BTRIPP (btripp) wrote,

cultivating relational health ...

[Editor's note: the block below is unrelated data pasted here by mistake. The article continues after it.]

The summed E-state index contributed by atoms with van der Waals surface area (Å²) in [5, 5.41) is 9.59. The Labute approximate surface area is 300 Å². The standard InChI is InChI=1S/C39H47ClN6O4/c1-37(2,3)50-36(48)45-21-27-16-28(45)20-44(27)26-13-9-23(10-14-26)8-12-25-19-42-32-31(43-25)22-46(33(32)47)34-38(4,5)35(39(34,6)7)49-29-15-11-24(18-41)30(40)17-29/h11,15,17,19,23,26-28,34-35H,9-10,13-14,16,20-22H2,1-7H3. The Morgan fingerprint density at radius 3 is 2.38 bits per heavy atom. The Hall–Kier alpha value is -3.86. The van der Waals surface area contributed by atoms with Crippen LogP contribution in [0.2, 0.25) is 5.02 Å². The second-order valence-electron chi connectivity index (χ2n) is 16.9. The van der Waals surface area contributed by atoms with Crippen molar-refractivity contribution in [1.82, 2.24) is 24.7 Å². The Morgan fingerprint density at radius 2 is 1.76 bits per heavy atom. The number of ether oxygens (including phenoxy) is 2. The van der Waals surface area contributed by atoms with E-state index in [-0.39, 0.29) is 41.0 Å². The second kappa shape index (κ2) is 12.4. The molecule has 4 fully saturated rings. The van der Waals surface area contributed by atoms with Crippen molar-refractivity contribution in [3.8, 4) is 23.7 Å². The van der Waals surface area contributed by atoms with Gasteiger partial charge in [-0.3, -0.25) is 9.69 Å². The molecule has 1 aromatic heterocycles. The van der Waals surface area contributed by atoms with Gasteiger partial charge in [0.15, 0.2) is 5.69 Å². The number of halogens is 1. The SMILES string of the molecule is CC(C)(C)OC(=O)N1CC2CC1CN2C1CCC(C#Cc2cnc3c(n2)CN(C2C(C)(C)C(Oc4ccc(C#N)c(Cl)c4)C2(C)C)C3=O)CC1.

I have a very deep ambivalence about this one. On one hand, I actually bought it (OK, used) from Amazon, having seen it recommended highly in some other book I was reading (forgot which), so it wasn't a “serendipitous” addition to my to-be-read piles coming from a chance encounter on the shelves of dollar or discount stores. On the other hand, having read through some of the reviews/promo material on-line, I was a bit nervous about it. As regular readers of this space no doubt appreciate, I'm fairly antitheistic, and am cynical (at best) towards the “major monotheisms” … so when I saw that the author was an “Executive Pastor” at a evangelical church, and had run an evangelical outreach “community”, and there were comments about how this was written “with the gospel in mind” or that it was required reading in a seminary course … I was concerned that this was going to be one of those books where the writer, fearing being damned to Hell for all eternity, feels the need to make a “profession of faith” every 3-4 paragraphs. Needless to say, that would have been something which I'd be unlikely to opt to interface with. One review, however, brought up the question “Is it Biblical?”, which had me scratching my head over how people with enough capacity to operate a computer and compose a coherent sentence could demand that not only they, but everybody else, live their lives according to the fire-side musings of bronze-age goat herders. I figured that if the extreme fundies were finding fault with this, maybe there might be some actual thought in play.